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KNOXVILLE — The fond memories of freshman year at the University of Tennessee for a West Tennessee farmer, banker and attorney have yielded $7 million for academic scholarships at his alma mater.

The gift from the estate of Thomas D. Dunlap of Humboldt

Thomas D. Dunlap

establishes a scholarship program for sophomores, juniors and seniors at UT-Knoxville, Acting UT President Eli Fly said.

The gift was announced Friday evening at a meeting of the UT Development Council.

“With this gift from Mr. Dunlap, students have incentive to work hard after they arrive at the university,” Fly said. “This is a wonderful addition to our scholarship program because many of our academic scholarships are directed to first-year students.”

Fly said the number and amount of the grants, which will go to students in the academic top 25 percent of their class, will be determined later.

Jack Williams, UT’s vice president for development and alumni affairs, said Dunlap was awarded the $50 Faculty Freshman Scholarship for 1928-29. Because there was a tie for the award, Dunlap only received $25, but he valued highly the significance of the honor, Williams said.

UT has received $4.5 million of the gift. The balance will come from West Tennessee property, valued at approximately $2.5 million, yet to be sold.

Kimbrough Dunlap Jr., nephew of the late Tom Dunlap and executor of the estate, and his two sons, Kimbrough III and Judson Dunlap, were in Knoxville for the announcement and weekend activities of the Development Council.

Tom Dunlap, who died in the spring of 2001, was a trigonometry student of Andy Holt the first year the future UT president taught school at Humboldt High in 1927-28. He frequently spoke of the influence Holt had on his life, Williams said.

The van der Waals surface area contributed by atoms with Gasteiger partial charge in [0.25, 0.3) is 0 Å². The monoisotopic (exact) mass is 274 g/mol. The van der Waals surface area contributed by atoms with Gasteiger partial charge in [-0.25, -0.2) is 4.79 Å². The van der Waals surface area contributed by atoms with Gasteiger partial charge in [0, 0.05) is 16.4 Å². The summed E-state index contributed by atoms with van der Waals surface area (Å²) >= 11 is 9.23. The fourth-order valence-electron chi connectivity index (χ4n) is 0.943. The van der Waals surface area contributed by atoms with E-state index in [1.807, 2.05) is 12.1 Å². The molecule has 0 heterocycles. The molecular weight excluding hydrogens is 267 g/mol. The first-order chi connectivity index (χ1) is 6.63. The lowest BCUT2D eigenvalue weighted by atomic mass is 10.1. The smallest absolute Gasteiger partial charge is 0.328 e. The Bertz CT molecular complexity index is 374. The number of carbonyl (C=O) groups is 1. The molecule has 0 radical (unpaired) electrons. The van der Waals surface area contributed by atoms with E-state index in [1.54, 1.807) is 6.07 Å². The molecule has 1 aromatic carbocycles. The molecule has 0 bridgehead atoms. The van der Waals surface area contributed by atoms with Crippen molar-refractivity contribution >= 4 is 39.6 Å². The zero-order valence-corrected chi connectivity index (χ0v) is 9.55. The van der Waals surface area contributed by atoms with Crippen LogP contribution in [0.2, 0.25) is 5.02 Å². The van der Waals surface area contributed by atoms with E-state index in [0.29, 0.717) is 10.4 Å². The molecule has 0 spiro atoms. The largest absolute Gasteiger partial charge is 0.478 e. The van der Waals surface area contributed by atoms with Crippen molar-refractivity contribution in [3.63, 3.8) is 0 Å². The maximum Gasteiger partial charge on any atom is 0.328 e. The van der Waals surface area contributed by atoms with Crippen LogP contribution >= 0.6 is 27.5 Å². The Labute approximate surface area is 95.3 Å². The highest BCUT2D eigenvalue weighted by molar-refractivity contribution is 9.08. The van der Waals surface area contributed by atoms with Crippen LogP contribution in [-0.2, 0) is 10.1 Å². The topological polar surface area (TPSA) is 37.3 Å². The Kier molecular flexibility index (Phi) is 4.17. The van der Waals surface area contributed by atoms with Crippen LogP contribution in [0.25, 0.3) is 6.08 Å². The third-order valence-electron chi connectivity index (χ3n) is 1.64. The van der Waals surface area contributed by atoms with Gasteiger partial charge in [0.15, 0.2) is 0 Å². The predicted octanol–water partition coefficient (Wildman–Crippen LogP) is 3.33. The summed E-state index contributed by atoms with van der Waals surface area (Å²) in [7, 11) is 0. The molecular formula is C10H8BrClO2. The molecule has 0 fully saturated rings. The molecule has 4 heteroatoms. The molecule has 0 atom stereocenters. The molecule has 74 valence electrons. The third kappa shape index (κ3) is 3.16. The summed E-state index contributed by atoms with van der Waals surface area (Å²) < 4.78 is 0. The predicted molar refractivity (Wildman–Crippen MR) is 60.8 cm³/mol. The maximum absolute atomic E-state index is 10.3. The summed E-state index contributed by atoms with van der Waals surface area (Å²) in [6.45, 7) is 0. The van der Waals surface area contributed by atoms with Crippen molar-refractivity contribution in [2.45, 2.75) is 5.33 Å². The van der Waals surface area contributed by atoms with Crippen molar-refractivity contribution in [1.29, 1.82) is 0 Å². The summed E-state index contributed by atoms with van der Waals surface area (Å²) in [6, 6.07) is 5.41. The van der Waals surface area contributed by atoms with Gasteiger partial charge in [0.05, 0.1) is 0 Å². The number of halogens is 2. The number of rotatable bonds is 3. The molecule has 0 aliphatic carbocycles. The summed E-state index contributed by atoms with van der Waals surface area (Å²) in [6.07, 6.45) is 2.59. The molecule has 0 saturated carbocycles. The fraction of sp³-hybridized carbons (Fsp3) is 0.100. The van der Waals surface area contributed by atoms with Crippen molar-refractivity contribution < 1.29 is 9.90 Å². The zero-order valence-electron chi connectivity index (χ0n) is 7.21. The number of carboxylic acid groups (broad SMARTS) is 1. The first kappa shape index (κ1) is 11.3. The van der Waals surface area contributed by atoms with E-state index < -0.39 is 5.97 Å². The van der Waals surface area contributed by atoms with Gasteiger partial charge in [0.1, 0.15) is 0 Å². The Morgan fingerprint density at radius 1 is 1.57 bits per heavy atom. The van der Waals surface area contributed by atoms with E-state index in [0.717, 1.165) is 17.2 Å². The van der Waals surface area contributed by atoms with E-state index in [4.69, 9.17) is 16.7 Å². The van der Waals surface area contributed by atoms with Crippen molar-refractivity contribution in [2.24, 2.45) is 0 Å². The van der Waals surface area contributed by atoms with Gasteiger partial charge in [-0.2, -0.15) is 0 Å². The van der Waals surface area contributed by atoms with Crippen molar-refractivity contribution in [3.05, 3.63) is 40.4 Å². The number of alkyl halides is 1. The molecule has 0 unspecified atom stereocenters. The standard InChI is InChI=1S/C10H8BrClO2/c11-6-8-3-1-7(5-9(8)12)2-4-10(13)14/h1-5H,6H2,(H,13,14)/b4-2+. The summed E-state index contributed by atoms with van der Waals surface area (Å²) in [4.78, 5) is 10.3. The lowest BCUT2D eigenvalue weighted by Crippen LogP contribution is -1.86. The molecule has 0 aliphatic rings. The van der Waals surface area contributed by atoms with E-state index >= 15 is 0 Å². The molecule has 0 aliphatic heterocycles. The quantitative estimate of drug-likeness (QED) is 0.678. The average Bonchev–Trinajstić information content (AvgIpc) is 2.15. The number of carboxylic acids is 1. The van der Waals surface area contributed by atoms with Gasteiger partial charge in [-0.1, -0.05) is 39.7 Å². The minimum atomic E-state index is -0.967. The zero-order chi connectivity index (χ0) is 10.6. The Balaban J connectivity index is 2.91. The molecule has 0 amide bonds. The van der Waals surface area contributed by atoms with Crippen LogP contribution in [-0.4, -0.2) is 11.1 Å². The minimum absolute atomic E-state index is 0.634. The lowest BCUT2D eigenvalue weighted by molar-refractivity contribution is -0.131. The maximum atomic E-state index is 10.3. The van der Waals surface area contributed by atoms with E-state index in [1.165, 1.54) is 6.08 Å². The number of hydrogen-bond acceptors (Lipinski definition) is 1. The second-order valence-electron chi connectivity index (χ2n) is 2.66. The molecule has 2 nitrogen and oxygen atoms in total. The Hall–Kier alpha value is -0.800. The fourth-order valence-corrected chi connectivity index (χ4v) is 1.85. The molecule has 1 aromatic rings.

After receiving the bachelor’s degree from UT in 1931, Dunlap enrolled in law school and passed the bar exam after just two years. He later received his law degree from UT.

Following service in Navy intelligence during World War II, Dunlap practiced law in Memphis and was an assistant U. S. Attorney. At that time lawyers were allowed to practice in state courts when they were not handling federal cases. Later, Dunlap joined a brother in strawberry farming near Humboldt, where he became associated with Merchants State Bank.

The UT Development Council was founded during Holt’s UT presidency. It counsels and assists the university in raising private funds to support UT programs. Charles Wharton, executive director of the O’Melveny & Myers law firm in Los Angeles, has served as council president for the past two years. He is a Shelbyville native and a UT engineering graduate.

The council toured Oak Ridge National Laboratory Friday, and business sessions are planned for Saturday. UT President Designate John W. Shumaker spoke to the Development Council Friday.